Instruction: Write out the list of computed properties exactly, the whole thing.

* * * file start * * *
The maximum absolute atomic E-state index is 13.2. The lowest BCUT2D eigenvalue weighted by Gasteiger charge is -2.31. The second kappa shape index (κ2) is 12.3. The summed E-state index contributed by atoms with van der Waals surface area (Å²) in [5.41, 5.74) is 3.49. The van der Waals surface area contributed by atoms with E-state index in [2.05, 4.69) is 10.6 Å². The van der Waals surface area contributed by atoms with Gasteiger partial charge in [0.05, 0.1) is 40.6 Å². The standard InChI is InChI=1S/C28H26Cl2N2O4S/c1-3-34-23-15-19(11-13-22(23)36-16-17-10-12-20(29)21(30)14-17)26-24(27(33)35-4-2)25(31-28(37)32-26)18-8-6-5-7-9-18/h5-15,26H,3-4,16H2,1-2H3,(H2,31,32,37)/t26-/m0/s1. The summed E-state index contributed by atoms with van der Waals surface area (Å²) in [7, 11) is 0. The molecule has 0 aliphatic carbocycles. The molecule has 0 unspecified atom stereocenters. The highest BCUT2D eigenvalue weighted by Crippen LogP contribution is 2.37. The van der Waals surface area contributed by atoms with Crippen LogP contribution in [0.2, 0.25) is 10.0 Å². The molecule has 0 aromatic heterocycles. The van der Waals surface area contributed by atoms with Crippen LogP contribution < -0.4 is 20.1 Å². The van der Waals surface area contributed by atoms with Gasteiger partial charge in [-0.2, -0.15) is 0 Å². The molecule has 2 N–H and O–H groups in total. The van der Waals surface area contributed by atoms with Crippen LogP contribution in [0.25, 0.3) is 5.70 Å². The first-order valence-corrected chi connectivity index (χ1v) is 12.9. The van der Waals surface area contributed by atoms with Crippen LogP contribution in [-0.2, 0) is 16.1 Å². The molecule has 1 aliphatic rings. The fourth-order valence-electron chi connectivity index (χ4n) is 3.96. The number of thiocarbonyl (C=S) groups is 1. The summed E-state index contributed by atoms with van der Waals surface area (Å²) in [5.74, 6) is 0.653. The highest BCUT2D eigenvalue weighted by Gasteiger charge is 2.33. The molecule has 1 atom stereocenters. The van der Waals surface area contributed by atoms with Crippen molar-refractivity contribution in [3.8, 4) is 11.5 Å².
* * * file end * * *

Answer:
The maximum absolute atomic E-state index is 13.2. The lowest BCUT2D eigenvalue weighted by Gasteiger charge is -2.31. The second kappa shape index (κ2) is 12.3. The summed E-state index contributed by atoms with van der Waals surface area (Å²) in [5.41, 5.74) is 3.49. The van der Waals surface area contributed by atoms with E-state index in [2.05, 4.69) is 10.6 Å². The van der Waals surface area contributed by atoms with Gasteiger partial charge in [0.05, 0.1) is 40.6 Å². The standard InChI is InChI=1S/C28H26Cl2N2O4S/c1-3-34-23-15-19(11-13-22(23)36-16-17-10-12-20(29)21(30)14-17)26-24(27(33)35-4-2)25(31-28(37)32-26)18-8-6-5-7-9-18/h5-15,26H,3-4,16H2,1-2H3,(H2,31,32,37)/t26-/m0/s1. The summed E-state index contributed by atoms with van der Waals surface area (Å²) in [7, 11) is 0. The molecule has 0 aliphatic carbocycles. The molecule has 0 unspecified atom stereocenters. The highest BCUT2D eigenvalue weighted by Crippen LogP contribution is 2.37. The van der Waals surface area contributed by atoms with Crippen LogP contribution in [0.2, 0.25) is 10.0 Å². The molecule has 0 aromatic heterocycles. The van der Waals surface area contributed by atoms with Crippen LogP contribution < -0.4 is 20.1 Å². The van der Waals surface area contributed by atoms with Gasteiger partial charge in [-0.2, -0.15) is 0 Å². The molecule has 2 N–H and O–H groups in total. The van der Waals surface area contributed by atoms with Crippen LogP contribution in [0.25, 0.3) is 5.70 Å². The first-order valence-corrected chi connectivity index (χ1v) is 12.9. The van der Waals surface area contributed by atoms with Crippen LogP contribution in [-0.2, 0) is 16.1 Å². The molecule has 1 aliphatic rings. The fourth-order valence-electron chi connectivity index (χ4n) is 3.96. The number of thiocarbonyl (C=S) groups is 1. The summed E-state index contributed by atoms with van der Waals surface area (Å²) in [5.74, 6) is 0.653. The highest BCUT2D eigenvalue weighted by Gasteiger charge is 2.33. The molecule has 1 atom stereocenters. The van der Waals surface area contributed by atoms with Crippen molar-refractivity contribution in [3.8, 4) is 11.5 Å².